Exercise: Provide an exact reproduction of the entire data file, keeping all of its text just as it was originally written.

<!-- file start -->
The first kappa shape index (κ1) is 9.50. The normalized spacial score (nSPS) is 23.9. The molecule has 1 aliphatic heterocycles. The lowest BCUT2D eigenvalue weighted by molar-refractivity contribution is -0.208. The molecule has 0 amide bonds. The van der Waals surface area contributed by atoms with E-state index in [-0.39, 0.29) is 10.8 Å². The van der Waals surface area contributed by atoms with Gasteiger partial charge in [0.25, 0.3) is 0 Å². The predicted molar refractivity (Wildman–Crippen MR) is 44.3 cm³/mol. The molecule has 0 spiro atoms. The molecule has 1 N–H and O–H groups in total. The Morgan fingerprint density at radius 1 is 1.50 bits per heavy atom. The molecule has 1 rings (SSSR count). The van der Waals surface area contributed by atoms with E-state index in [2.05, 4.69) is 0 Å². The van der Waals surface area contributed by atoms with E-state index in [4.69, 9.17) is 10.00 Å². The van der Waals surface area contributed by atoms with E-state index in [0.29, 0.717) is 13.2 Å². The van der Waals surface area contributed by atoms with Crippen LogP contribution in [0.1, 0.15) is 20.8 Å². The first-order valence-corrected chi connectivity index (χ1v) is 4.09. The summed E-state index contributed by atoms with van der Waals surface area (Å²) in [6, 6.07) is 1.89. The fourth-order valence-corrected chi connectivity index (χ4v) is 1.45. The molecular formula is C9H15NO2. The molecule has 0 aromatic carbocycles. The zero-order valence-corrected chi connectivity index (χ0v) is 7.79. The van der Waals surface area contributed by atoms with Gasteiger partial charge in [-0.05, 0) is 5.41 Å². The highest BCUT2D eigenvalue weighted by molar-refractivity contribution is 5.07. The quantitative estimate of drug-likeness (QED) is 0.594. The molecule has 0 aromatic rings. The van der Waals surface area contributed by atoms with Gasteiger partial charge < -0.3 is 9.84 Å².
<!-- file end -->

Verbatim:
The first kappa shape index (κ1) is 9.50. The normalized spacial score (nSPS) is 23.9. The molecule has 1 aliphatic heterocycles. The lowest BCUT2D eigenvalue weighted by molar-refractivity contribution is -0.208. The molecule has 0 amide bonds. The van der Waals surface area contributed by atoms with E-state index in [-0.39, 0.29) is 10.8 Å². The van der Waals surface area contributed by atoms with Gasteiger partial charge in [0.25, 0.3) is 0 Å². The predicted molar refractivity (Wildman–Crippen MR) is 44.3 cm³/mol. The molecule has 0 spiro atoms. The molecule has 1 N–H and O–H groups in total. The Morgan fingerprint density at radius 1 is 1.50 bits per heavy atom. The molecule has 1 rings (SSSR count). The van der Waals surface area contributed by atoms with E-state index in [2.05, 4.69) is 0 Å². The van der Waals surface area contributed by atoms with E-state index in [4.69, 9.17) is 10.00 Å². The van der Waals surface area contributed by atoms with E-state index in [0.29, 0.717) is 13.2 Å². The van der Waals surface area contributed by atoms with Crippen LogP contribution in [0.1, 0.15) is 20.8 Å². The first-order valence-corrected chi connectivity index (χ1v) is 4.09. The summed E-state index contributed by atoms with van der Waals surface area (Å²) in [6, 6.07) is 1.89. The fourth-order valence-corrected chi connectivity index (χ4v) is 1.45. The molecular formula is C9H15NO2. The molecule has 0 aromatic carbocycles. The zero-order valence-corrected chi connectivity index (χ0v) is 7.79. The van der Waals surface area contributed by atoms with Gasteiger partial charge in [-0.05, 0) is 5.41 Å². The highest BCUT2D eigenvalue weighted by molar-refractivity contribution is 5.07. The quantitative estimate of drug-likeness (QED) is 0.594. The molecule has 0 aromatic rings. The van der Waals surface area contributed by atoms with Gasteiger partial charge < -0.3 is 9.84 Å².